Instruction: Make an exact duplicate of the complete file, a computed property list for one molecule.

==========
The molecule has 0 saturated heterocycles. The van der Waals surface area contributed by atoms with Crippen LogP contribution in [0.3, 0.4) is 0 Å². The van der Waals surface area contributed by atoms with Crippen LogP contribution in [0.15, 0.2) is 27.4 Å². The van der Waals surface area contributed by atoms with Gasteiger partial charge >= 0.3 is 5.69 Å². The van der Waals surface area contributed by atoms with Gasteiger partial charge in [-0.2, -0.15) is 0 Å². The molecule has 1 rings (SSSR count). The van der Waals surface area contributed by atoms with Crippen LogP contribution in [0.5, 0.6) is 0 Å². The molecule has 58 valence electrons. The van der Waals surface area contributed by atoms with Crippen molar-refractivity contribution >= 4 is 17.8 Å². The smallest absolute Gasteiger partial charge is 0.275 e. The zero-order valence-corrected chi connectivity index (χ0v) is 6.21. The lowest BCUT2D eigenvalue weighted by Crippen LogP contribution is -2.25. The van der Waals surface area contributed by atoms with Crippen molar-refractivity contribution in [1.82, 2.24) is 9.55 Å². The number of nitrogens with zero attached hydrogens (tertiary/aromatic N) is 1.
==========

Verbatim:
The molecule has 0 saturated heterocycles. The van der Waals surface area contributed by atoms with Crippen LogP contribution in [0.3, 0.4) is 0 Å². The van der Waals surface area contributed by atoms with Crippen LogP contribution in [0.15, 0.2) is 27.4 Å². The van der Waals surface area contributed by atoms with Gasteiger partial charge >= 0.3 is 5.69 Å². The van der Waals surface area contributed by atoms with Gasteiger partial charge in [-0.2, -0.15) is 0 Å². The molecule has 1 rings (SSSR count). The van der Waals surface area contributed by atoms with Crippen LogP contribution in [0.5, 0.6) is 0 Å². The molecule has 58 valence electrons. The van der Waals surface area contributed by atoms with Crippen molar-refractivity contribution >= 4 is 17.8 Å². The smallest absolute Gasteiger partial charge is 0.275 e. The zero-order valence-corrected chi connectivity index (χ0v) is 6.21. The lowest BCUT2D eigenvalue weighted by Crippen LogP contribution is -2.25. The van der Waals surface area contributed by atoms with Crippen molar-refractivity contribution in [1.82, 2.24) is 9.55 Å². The number of nitrogens with zero attached hydrogens (tertiary/aromatic N) is 1.